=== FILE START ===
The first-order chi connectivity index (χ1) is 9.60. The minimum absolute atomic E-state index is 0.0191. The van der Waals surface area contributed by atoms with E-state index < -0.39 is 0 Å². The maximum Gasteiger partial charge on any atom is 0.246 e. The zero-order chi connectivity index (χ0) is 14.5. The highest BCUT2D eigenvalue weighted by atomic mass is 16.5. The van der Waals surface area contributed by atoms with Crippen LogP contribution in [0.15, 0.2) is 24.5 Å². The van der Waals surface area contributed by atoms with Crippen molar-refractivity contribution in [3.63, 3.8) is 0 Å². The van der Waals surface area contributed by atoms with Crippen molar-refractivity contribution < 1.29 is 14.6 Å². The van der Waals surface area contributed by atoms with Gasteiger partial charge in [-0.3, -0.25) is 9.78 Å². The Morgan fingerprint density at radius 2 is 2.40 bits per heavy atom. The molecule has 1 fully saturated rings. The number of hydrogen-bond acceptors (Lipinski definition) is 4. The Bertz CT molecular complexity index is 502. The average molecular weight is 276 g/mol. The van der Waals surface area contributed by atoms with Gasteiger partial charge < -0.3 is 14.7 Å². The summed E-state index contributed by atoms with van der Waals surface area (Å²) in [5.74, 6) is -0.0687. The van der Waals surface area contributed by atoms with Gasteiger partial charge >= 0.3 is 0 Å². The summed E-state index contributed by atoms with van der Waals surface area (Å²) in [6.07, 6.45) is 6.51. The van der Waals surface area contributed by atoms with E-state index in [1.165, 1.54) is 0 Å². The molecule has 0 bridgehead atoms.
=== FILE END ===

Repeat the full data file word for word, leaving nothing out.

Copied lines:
The first-order chi connectivity index (χ1) is 9.60. The minimum absolute atomic E-state index is 0.0191. The van der Waals surface area contributed by atoms with E-state index < -0.39 is 0 Å². The maximum Gasteiger partial charge on any atom is 0.246 e. The zero-order chi connectivity index (χ0) is 14.5. The highest BCUT2D eigenvalue weighted by atomic mass is 16.5. The van der Waals surface area contributed by atoms with Crippen LogP contribution in [0.15, 0.2) is 24.5 Å². The van der Waals surface area contributed by atoms with Crippen molar-refractivity contribution in [3.63, 3.8) is 0 Å². The van der Waals surface area contributed by atoms with Crippen molar-refractivity contribution < 1.29 is 14.6 Å². The van der Waals surface area contributed by atoms with Gasteiger partial charge in [-0.3, -0.25) is 9.78 Å². The Morgan fingerprint density at radius 2 is 2.40 bits per heavy atom. The molecule has 1 fully saturated rings. The number of hydrogen-bond acceptors (Lipinski definition) is 4. The Bertz CT molecular complexity index is 502. The average molecular weight is 276 g/mol. The van der Waals surface area contributed by atoms with Gasteiger partial charge < -0.3 is 14.7 Å². The summed E-state index contributed by atoms with van der Waals surface area (Å²) in [5.74, 6) is -0.0687. The van der Waals surface area contributed by atoms with Gasteiger partial charge >= 0.3 is 0 Å². The summed E-state index contributed by atoms with van der Waals surface area (Å²) in [6.07, 6.45) is 6.51. The van der Waals surface area contributed by atoms with E-state index in [1.165, 1.54) is 0 Å². The molecule has 0 bridgehead atoms.